The Consumer Financial Protection Bureau announced Tuesday that Prospect Mortgage would pay a $3.5 million civil penalty in the case, while the real estate brokers and the servicer would pay a combined $495,000 in “consumer relief, repayment of ill-gotten gains, and penalties.”
California—based Prospect Mortgage is one of the largest independent retail mortgage lenders in the country, with almost 100 branches nationwide. According to the CFPB, between 2011 and 2016 the lender used “a variety of schemes” to pay kickbacks for referrals of mortgage business – a violation of the Real Estate Procedures Settlement Act (RESPA). For example, the CFPB claimed that Prospect established marketing services agreements with companies under the guise of payment for advertising or promotional services. However, the agreements were actually used to disguise kickback payments, the CFPB alleged. Prospect allegedly maintained “improper arrangements” with more than 100 real estate brokers.
In addition to setting up questionable marketing services agreements, Prospect allegedly paid brokers to require consumers – even those who had already prequalified with another lender – to prequalify with Prospect. The lender also allegedly split fees mortgage servicer Planet Home Lending to obtain referrals.
In addition to paying the $3.5 million penalty, Prospect will be prohibited from paying for referrals or entering into any agreements with settlement service providers to endorse the use of their services.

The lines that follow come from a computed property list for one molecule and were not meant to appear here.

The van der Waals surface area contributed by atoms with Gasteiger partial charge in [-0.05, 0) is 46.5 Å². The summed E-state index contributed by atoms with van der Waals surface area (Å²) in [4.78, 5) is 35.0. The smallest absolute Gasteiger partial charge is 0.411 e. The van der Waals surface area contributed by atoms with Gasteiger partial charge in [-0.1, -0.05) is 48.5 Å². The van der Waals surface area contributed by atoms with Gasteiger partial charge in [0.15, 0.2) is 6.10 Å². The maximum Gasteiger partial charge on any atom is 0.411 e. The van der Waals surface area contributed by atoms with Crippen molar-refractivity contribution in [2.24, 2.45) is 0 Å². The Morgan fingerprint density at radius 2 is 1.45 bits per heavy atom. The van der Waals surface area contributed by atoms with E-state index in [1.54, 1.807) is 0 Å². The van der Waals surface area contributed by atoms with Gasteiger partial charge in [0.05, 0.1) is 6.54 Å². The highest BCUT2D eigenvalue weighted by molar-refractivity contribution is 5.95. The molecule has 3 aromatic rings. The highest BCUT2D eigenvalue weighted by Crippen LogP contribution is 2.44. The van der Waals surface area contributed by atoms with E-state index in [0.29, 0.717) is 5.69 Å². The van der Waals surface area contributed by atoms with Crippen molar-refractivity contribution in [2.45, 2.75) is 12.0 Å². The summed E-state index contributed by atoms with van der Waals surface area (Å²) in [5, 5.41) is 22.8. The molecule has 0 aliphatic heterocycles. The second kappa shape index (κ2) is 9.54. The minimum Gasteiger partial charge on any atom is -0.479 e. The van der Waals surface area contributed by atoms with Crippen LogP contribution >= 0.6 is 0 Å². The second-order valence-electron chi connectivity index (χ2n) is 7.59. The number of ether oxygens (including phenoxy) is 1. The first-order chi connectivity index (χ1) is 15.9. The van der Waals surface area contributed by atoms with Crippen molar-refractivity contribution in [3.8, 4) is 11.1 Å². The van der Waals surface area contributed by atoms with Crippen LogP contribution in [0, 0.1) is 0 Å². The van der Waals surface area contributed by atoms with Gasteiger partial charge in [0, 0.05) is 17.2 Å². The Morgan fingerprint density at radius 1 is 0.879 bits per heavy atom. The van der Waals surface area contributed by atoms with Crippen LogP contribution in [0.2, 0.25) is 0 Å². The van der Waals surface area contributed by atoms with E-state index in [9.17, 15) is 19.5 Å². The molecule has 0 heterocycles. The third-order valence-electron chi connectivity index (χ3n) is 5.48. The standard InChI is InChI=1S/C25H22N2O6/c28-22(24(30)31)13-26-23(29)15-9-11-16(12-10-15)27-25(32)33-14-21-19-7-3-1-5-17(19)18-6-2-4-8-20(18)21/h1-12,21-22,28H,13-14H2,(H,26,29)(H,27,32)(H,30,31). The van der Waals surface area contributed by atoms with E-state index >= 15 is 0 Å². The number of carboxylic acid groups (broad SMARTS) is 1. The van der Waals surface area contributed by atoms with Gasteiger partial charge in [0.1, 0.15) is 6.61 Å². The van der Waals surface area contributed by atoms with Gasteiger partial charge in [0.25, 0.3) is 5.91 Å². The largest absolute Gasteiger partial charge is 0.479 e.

Planet Home Lending, meanwhile, will “directly pay harmed consumers” a total of $265,000. The company is also prohibited from paying for or accepting payment for referrals, and from entering into any agreements with settlement services providers to endorse the use of their services.
The CFPB also took action against real estate brokers ReMax Gold Coast and Keller Williams Mid-Willamette for allegedly having improper arrangements with Prospect. ReMax Gold Coast will pay $50,000 in civil penalties, while Keller Williams Mid-Willamette will pay $145,000 in disgorgement and $35,000 in penalties.
“Today’s action sends a clear message that it is illegal to make or accept payments for mortgage referrals,” said CFPB Director Richard Cordray. “We will hold both sides of these improper arrangements accountable for breaking the law, which skews the real estate market to the disadvantage of consumers and honest businesses.”
Citi subsidiaries must pay $28.8 million for giving ‘runaround’ to borrowers
CFPB slaps another credit reporting agency with fine
A major mortgage lender has been slapped with a $3.5 million fine for allegedly participating in an illegal kickback scheme. Two real estate brokers and a mortgage servicer that allegedly accepted kickbacks from the lender have also been fined.